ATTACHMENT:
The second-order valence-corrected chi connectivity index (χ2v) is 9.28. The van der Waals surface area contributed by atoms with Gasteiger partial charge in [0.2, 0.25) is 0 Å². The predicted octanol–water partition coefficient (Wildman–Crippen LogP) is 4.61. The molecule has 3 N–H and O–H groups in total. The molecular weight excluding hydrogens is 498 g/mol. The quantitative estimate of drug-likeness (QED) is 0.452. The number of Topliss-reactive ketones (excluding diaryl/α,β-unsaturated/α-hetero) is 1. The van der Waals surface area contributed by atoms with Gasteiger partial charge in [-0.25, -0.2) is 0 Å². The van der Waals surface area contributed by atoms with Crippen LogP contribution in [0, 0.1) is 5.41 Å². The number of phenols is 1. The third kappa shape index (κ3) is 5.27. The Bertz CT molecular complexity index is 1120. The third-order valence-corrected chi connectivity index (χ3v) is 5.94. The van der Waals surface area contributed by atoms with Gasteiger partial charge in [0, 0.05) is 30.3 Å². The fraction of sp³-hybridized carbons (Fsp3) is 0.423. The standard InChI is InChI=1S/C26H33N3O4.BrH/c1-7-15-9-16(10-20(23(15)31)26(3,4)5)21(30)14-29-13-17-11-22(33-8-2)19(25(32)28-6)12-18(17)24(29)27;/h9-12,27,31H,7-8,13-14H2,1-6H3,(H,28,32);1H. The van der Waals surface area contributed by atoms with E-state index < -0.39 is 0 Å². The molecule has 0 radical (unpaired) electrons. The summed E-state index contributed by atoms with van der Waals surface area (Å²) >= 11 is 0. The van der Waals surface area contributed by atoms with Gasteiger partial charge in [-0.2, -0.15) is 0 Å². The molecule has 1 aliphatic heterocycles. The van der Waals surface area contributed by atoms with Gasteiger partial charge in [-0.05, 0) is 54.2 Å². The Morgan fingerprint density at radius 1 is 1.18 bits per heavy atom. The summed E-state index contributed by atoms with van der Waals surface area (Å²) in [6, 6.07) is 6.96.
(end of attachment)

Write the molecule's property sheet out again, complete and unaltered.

The second-order valence-corrected chi connectivity index (χ2v) is 9.28. The van der Waals surface area contributed by atoms with Gasteiger partial charge in [0.2, 0.25) is 0 Å². The predicted octanol–water partition coefficient (Wildman–Crippen LogP) is 4.61. The molecule has 3 N–H and O–H groups in total. The molecular weight excluding hydrogens is 498 g/mol. The quantitative estimate of drug-likeness (QED) is 0.452. The number of Topliss-reactive ketones (excluding diaryl/α,β-unsaturated/α-hetero) is 1. The van der Waals surface area contributed by atoms with Gasteiger partial charge in [-0.25, -0.2) is 0 Å². The van der Waals surface area contributed by atoms with Crippen LogP contribution in [0, 0.1) is 5.41 Å². The number of phenols is 1. The third kappa shape index (κ3) is 5.27. The Bertz CT molecular complexity index is 1120. The third-order valence-corrected chi connectivity index (χ3v) is 5.94. The van der Waals surface area contributed by atoms with Gasteiger partial charge in [0, 0.05) is 30.3 Å². The fraction of sp³-hybridized carbons (Fsp3) is 0.423. The standard InChI is InChI=1S/C26H33N3O4.BrH/c1-7-15-9-16(10-20(23(15)31)26(3,4)5)21(30)14-29-13-17-11-22(33-8-2)19(25(32)28-6)12-18(17)24(29)27;/h9-12,27,31H,7-8,13-14H2,1-6H3,(H,28,32);1H. The van der Waals surface area contributed by atoms with E-state index < -0.39 is 0 Å². The molecule has 0 radical (unpaired) electrons. The summed E-state index contributed by atoms with van der Waals surface area (Å²) >= 11 is 0. The van der Waals surface area contributed by atoms with Gasteiger partial charge in [-0.2, -0.15) is 0 Å². The molecule has 1 aliphatic heterocycles. The van der Waals surface area contributed by atoms with Gasteiger partial charge in [-0.05, 0) is 54.2 Å². The Morgan fingerprint density at radius 1 is 1.18 bits per heavy atom. The summed E-state index contributed by atoms with van der Waals surface area (Å²) in [6, 6.07) is 6.96.